Monte Cassino


Beautiful valley! through whose verdant meads
 Unheard the Garigliano glides along;—
The Liris, nurse of rushes and of reeds,
 The river taciturn of classic song

The Land of Labor and the Land of Rest,
 Where mediæval towns are white on all
The hillsides, and where every mountain's crest
 Is an Etrurian or a Roman wall

There is Alagna, where Pope Boniface
 Was dragged with contumely from his throne;
Sciarra Colonna, was that day's disgrace
 The Pontiff's only, or in part thine own?

There is Ceprano, where a renegade
 Was each Apulian, as great Dante saith,
When Manfred by his men-at-arms betrayed
 Spurred on to Benevento and to death.

There is Aquinum, the old Volscian town,
 Where Juvenal was born, whose lurid light
Still hovers o'er his birthplace like the crown
 Of splendor seen o'er cities in the night.

Doubled the splendor is, that in its streets
 The Angelic Doctor as a school-boy played,
And dreamed perhaps the dreams, that he repeats
 In ponderous folios for scholastics made.

And there, uplifted, like a passing cloud
 That pauses on a mountain summit high,
Monte Cassino's convent rears its proud
 And venerable walls against the sky.

Well I remember how on foot I climbed
 The stony pathway leading to its gate;
Above, the convent bells for vespers chimed,
 Below, the darkening town grew desolate.

Well I remember the low arch and dark,
 The courtyard with its well, the terrace wide,
From which, far down, the valley like a park,
 Veiled in the evening mists, was dim descried.

The day was dying, and with feeble hands
 Caressed the mountain — tops; the vales between
Darkened; the river in the meadow-lands
 Sheathed itself as a sword, and was not seen

The silence of the place was like a sleep,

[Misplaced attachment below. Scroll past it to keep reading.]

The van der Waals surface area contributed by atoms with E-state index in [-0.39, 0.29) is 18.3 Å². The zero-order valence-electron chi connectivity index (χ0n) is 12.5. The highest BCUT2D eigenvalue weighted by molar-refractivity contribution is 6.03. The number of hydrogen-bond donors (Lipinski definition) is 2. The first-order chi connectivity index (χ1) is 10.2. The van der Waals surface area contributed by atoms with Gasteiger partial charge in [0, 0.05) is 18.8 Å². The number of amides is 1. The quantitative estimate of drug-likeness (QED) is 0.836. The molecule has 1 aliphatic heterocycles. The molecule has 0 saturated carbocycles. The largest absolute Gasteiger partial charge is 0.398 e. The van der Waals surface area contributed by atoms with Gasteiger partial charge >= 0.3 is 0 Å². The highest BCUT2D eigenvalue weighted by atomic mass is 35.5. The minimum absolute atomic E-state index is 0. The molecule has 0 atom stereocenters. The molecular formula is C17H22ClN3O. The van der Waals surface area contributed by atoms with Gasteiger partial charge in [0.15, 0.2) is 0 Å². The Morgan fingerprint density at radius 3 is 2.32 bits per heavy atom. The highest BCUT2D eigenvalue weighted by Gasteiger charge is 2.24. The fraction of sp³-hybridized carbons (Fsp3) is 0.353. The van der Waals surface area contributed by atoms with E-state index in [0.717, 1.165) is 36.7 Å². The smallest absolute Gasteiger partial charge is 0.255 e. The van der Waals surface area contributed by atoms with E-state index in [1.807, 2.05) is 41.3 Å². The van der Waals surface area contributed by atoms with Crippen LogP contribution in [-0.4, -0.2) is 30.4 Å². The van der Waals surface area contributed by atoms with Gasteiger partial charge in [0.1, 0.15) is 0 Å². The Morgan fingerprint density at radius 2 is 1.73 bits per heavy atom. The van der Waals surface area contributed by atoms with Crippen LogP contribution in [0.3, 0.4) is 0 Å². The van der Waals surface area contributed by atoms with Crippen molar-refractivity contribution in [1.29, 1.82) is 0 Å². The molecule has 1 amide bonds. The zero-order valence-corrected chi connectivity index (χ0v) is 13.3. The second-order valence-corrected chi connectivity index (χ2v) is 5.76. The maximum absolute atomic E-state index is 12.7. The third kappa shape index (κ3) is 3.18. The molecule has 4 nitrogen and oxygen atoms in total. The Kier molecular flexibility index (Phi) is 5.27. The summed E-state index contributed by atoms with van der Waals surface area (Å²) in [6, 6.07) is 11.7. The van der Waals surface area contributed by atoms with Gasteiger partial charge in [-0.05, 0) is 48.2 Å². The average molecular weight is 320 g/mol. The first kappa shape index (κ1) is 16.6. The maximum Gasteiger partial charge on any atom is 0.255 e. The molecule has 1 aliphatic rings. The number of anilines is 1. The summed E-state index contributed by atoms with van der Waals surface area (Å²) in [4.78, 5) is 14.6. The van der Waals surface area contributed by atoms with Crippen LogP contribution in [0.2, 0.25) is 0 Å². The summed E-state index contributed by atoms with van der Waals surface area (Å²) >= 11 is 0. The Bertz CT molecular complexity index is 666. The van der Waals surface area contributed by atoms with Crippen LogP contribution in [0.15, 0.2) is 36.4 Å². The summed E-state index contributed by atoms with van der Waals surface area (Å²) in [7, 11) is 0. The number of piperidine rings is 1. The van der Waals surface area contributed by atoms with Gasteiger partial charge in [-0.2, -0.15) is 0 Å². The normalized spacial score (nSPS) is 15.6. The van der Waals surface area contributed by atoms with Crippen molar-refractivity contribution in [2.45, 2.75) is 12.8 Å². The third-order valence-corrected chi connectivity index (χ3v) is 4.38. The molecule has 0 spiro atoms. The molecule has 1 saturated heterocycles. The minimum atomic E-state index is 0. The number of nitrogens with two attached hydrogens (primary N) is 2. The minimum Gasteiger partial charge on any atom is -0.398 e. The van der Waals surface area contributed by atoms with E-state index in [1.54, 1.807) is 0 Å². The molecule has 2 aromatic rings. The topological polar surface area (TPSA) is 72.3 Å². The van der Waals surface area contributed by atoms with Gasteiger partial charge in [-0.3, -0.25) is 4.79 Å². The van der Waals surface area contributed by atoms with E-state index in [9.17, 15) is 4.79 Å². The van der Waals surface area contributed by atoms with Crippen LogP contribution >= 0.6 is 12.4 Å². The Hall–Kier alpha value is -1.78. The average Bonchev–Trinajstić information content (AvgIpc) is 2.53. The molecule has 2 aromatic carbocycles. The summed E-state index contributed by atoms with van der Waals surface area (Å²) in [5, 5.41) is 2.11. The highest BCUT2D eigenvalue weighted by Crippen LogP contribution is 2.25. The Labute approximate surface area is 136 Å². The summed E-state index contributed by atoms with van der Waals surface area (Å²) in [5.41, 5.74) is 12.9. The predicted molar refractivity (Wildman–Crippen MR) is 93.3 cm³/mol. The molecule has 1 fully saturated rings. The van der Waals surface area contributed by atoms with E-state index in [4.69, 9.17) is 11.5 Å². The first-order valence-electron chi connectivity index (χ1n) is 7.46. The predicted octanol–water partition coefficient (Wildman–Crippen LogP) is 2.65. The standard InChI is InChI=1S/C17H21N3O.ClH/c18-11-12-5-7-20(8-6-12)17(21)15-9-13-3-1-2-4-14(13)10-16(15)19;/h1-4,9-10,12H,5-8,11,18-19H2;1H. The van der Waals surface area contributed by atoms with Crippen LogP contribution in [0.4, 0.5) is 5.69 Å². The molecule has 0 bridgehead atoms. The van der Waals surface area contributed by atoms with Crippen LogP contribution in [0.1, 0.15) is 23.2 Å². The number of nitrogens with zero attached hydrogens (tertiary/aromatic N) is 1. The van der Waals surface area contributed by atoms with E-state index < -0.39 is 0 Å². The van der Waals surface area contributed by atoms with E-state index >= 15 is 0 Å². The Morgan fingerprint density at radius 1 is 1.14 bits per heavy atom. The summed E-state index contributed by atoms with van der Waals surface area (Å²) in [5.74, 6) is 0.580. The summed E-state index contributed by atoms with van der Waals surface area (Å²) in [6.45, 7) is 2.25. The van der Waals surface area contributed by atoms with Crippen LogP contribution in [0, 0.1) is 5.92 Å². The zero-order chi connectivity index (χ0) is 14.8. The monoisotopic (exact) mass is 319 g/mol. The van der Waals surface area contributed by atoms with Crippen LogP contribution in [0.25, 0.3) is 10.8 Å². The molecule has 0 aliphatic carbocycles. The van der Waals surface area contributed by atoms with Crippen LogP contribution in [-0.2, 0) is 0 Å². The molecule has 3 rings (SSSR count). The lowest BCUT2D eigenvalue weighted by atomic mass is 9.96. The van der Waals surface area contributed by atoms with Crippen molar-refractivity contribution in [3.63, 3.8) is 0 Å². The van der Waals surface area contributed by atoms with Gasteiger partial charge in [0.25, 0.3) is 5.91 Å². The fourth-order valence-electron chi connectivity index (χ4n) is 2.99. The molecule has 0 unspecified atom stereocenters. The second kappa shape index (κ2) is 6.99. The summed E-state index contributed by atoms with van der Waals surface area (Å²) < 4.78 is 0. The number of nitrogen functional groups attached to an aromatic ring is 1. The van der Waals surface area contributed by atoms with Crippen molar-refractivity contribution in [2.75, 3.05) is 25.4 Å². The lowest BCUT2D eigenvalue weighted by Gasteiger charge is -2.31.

So full of rest it seemed; each passing tread
Was a reverberation from the deep
 Recesses of the ages that are dead

For, more than thirteen centuries ago,
 Benedict fleeing from the gates of Rome,
A youth disgusted with its vice and woe,
 Sought in these mountain solitudes a home

He founded here his Convent and his Rule
 Of prayer and work, and counted work as prayer;
The pen became a clarion, and his school
 Flamed like a beacon in the midnight air

What though Boccaccio, in his reckless way,
 Mocking the lazy brotherhood, deplores
The illuminated manuscripts, that lay
 Torn and neglected on the dusty floors?

Boccaccio was a novelist, a child
 Of fancy and of fiction at the best!
This the urbane librarian said, and smiled
 Incredulous, as at some idle jest.

Upon such themes as these, with one young friar
 I sat conversing late into the night.
Till in its cavernous chimney the wood-fire
 Had burnt its heart out like an anchorite

And then translated, in my convent cell,
 Myself yet not myself, in dreams I lay,
And, as a monk who hears the matin bell,
 Started from sleep;—already it was day.

From the high window I beheld the scene
 On which Saint Benedict so oft had gazed,—
The mountains and the valley in the sheen
 Of the bright sun,—and stood as one amazed.

Gray mists were rolling, rising, vanishing;
 The woodlands glistened with their jewelled crowns;
Far off the mellow bells began to ring
 For matins in the half-awakened towns.

The conflict of the Present and the Past,
 The ideal and the actual in our life,
As on a field of battle held me fast,
 Where this world and the next world were at strife.

For, as the valley from its sleep awoke,
 I saw the iron horses of the steam
Toss to the morning air their plumes of smoke,
 And woke, as one awaketh from a dream.
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